Messeh belongs to Coptic Solidarity, which on Thursday pulled together perhaps the largest local Egyptian American effort in memory. About 500 people gathered at the White House and outside several media organizations (including at The Washington Post’s building in Northwest) to voice their support for the military’s removal of Morsi in June. Like-minded Copts who Messeh knows are lobbying Capitol Hill policymakers on the topic this month, and a contingent from political parties was in town this week in a drive to mold the Egyptian Americans who supported the coup into a more unified, effective voice.

The same burst of organizing is happening among Egyptian Americans who oppose the military’s removal of Morsi, who was democratically elected. New groups have popped up since Morsi’s overthrow, including Egyptian Americans for Democracy and Human Rights, which is focused on the hundreds of civilians killed by the military in recent weeks.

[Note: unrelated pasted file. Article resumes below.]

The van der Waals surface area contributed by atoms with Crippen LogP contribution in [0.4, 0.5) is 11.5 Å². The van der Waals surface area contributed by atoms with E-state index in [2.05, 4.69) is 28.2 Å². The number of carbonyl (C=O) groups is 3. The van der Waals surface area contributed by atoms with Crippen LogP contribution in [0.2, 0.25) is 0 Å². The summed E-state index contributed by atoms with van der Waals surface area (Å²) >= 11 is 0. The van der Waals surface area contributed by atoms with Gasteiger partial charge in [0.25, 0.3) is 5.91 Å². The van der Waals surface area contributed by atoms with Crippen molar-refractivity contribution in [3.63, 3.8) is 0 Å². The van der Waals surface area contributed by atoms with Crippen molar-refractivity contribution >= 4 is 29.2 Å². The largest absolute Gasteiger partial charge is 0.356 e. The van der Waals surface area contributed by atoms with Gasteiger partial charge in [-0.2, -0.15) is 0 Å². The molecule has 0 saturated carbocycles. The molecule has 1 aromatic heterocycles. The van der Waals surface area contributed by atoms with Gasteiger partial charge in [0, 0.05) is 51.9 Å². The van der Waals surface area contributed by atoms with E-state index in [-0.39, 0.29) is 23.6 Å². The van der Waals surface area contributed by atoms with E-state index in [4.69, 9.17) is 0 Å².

But if the sudden activism this summer among Egyptian Americans, who for decades during the rule of Hosni Mubarak tended to be largely quiet, has solidified and motivated the two camps, it has also embittered them, activists and experts say. People’s positions have become hardened, and Egypt’s politics have become too fraught to discuss among friends and even family.

 

“There is an extremely deep polarization going on among Egyptian Americans,” commented Dalia Mogahed, a Washington-based native of Egypt who is the co-author of “Who Speaks for Islam?” and is a consultant to Muslim groups.

 

Ahmed Ghanim sees the same energy, but from the other side. The Michigan-based activist, who has 35,000 Facebook followers for his Egypt updates, is working with Egyptian Americans who oppose the coup. He’s now working with groups starting in Michigan and Texas.

“Even if we didn’t agree with Morsi, it’s a black comedy when you see an elected president in prison and Mubarak going free,” he said.